PRINT Summer 2004


“I DON’T LIKE THE INCORPORATION OF THE NAMABLE IN SCULPTURE.” Carl Andre’s observation from a 1968 interview reflects on the absence of image or allusion in advanced art of the period, but it remains pithily ironic: It is one hallmark of American art between roughly 1960 and 1975 that objects and installations were attended by massive quantities of artists’ words, texts that fall across the artmaking landscape and settle like a heavy discursive drift. For one thing, artists were critics: Donald Judd reviewed dozens of exhibitions in New York galleries from 1959 to 1965 and composed several essays, such as “Specific Objects,” in which he attempted to describe and account for the changing ontology of painting and sculpture; during the late ’60s and early ’70s, Mel Bochner covered exhibitions of new art in the critical press; both Bochner and Robert Morris composed defining theoretical texts—concerning seriality and “anti-form,” for example—of post-Minimalism. But words—concrete verse (Andre), transitive verbs (Richard Serra), logical propositions (Bochner), “statements” (Lawrence Weiner), quasi-absurdist formulations (Sol LeWitt), the transgressive attenuation of banal speech (Bruce Nauman), the scientizing harangue (Robert Smithson), the magazine piece (Dan Graham)—were also often inseparable from the art itself. A proliferation of writing and other applications of language clearly distinguishes this generation. If we include avant-garde filmmakers—and considering how important film was to, say, Smithson and Serra, we probably should—the number of writers mounts even further. What does all of the activity betray? Is it a practice or a syndrome?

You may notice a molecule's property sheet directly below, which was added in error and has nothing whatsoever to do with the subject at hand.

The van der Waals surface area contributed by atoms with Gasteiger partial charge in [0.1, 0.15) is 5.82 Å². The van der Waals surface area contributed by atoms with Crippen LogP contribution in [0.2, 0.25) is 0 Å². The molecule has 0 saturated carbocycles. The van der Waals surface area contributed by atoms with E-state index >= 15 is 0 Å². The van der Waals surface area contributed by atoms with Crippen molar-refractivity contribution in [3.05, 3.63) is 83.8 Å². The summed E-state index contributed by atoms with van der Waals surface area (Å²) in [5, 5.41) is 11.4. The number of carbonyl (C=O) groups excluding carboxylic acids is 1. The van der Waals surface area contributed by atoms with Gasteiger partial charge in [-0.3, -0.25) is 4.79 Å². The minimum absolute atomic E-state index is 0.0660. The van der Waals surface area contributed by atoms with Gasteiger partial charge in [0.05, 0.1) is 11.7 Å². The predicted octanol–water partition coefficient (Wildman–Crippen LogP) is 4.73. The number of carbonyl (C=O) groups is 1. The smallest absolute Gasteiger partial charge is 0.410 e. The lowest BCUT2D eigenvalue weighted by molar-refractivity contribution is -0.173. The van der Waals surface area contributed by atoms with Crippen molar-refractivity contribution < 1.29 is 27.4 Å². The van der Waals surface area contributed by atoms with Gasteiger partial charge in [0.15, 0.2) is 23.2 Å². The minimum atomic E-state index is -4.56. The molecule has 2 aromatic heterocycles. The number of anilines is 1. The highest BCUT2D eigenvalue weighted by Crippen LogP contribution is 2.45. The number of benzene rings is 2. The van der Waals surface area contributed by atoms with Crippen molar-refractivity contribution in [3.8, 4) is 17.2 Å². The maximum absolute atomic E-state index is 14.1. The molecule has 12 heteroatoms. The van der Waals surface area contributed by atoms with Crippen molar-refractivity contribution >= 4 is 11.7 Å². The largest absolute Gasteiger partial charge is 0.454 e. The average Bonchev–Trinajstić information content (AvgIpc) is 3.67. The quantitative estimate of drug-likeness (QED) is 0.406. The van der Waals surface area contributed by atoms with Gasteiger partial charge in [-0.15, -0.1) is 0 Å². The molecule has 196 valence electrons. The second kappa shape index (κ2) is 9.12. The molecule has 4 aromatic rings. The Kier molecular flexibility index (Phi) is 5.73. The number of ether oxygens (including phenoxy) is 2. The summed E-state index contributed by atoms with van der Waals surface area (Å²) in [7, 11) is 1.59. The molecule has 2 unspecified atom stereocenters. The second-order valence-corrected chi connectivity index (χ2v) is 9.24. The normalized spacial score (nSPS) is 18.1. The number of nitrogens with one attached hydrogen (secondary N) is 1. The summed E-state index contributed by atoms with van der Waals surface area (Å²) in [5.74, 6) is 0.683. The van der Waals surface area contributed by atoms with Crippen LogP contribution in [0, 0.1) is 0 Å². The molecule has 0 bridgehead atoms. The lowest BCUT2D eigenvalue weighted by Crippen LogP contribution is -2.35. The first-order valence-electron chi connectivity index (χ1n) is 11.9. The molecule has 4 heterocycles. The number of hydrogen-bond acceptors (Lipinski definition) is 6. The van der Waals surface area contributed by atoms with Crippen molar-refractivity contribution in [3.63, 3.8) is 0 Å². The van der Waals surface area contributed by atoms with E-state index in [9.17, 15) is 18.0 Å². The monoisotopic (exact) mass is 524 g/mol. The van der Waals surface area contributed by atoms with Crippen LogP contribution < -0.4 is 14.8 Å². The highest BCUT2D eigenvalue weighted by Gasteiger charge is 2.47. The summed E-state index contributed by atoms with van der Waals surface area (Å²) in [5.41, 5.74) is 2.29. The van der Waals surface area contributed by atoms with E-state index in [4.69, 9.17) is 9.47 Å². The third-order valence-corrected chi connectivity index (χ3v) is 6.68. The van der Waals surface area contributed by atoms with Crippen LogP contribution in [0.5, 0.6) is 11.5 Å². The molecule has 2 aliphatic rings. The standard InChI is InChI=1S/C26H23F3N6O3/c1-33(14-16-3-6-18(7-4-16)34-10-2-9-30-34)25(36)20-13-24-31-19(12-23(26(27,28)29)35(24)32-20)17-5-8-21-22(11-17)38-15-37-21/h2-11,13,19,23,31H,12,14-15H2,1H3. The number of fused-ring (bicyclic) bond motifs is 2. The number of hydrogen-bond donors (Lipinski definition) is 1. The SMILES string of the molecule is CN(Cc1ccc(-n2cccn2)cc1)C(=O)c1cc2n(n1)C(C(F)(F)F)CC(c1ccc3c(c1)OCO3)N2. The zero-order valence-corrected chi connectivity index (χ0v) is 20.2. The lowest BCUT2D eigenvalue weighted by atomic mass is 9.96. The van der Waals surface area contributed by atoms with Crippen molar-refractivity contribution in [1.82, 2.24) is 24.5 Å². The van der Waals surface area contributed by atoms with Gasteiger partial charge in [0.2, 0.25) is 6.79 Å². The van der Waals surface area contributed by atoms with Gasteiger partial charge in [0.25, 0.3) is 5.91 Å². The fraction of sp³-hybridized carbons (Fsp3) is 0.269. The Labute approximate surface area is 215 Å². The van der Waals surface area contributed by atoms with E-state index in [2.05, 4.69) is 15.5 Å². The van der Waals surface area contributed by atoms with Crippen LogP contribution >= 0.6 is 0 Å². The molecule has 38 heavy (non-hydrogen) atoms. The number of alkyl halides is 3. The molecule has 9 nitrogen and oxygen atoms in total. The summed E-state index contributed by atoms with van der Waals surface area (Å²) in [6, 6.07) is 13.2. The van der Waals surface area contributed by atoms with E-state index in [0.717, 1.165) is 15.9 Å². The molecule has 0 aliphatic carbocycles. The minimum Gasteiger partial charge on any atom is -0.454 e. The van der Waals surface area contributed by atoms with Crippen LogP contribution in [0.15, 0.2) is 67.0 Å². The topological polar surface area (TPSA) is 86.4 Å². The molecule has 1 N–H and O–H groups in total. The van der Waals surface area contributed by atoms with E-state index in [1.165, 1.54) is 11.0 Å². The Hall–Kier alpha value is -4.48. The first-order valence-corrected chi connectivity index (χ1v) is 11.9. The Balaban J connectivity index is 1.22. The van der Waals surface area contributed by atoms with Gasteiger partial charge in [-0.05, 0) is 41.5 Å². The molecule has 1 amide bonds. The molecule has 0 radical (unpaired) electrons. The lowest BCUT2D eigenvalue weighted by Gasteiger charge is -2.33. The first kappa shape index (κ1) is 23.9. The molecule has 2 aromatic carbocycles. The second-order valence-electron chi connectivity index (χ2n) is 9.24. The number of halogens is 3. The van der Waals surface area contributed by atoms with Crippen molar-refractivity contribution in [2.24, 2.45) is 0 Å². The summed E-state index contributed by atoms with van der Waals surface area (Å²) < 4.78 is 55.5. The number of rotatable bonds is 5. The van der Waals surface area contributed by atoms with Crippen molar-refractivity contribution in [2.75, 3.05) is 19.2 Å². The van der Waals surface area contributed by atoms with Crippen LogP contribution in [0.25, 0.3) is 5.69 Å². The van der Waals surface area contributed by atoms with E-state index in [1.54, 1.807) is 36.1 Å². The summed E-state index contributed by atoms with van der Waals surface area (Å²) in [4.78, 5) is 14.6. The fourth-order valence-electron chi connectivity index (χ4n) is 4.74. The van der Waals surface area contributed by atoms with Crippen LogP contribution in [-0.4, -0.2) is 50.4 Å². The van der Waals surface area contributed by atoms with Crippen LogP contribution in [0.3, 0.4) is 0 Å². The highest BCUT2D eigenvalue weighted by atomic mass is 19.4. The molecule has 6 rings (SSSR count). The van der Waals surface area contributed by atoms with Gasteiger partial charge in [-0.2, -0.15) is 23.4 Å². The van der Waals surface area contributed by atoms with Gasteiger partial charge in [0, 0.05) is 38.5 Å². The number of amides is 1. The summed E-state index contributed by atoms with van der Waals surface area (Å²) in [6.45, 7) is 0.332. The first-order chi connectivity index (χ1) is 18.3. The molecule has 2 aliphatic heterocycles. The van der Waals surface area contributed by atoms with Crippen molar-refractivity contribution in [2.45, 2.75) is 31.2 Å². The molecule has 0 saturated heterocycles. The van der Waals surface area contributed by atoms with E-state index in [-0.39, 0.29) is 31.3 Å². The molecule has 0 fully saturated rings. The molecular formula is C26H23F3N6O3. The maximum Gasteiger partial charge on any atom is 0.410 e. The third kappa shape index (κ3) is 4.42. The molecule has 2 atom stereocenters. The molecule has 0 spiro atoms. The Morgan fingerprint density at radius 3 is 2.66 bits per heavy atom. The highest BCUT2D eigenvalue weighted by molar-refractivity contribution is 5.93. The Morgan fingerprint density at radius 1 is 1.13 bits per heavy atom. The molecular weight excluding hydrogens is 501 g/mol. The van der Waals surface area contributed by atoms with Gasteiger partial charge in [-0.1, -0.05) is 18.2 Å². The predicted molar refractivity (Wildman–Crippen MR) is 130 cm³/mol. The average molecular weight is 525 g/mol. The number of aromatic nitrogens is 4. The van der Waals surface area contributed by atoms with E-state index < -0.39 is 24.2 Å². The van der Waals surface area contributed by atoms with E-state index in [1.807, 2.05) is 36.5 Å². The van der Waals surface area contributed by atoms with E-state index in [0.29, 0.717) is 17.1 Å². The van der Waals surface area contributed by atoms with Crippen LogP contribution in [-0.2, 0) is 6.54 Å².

Above all, writing is thinking, reasoning through. Exegesis can also signify the voice of authority: By setting the discourse, the artist as critic means to situate himself in the position of preemptive arbiter of ideas. That is, running commentary can serve as a cover. “No thought exists without a sustaining support,” Bochner wrote in 1969 as an epigraph to a preparatory sketch for his inscribed wall drawing Theory of Boundaries, 1969–70, which posits the inseparability of any inference about the coordinates of space from its real or thinkable visualization (the “support,” a pun on the conventional role of the canvas) or its symbolic relationship to the world through language. He might as well have been describing the physical and symbolic role of the written or printed page as a ground of risk, even uncertainty, during the ’60s, for that is also what it is. Where the wall or the floor or the full coordinates of a room had been newly and assertively negotiated as art spaces that were coextensive with the physical space of the body, the page might be said to have functioned instead as the receptacle for something like an anxiety of interpretation.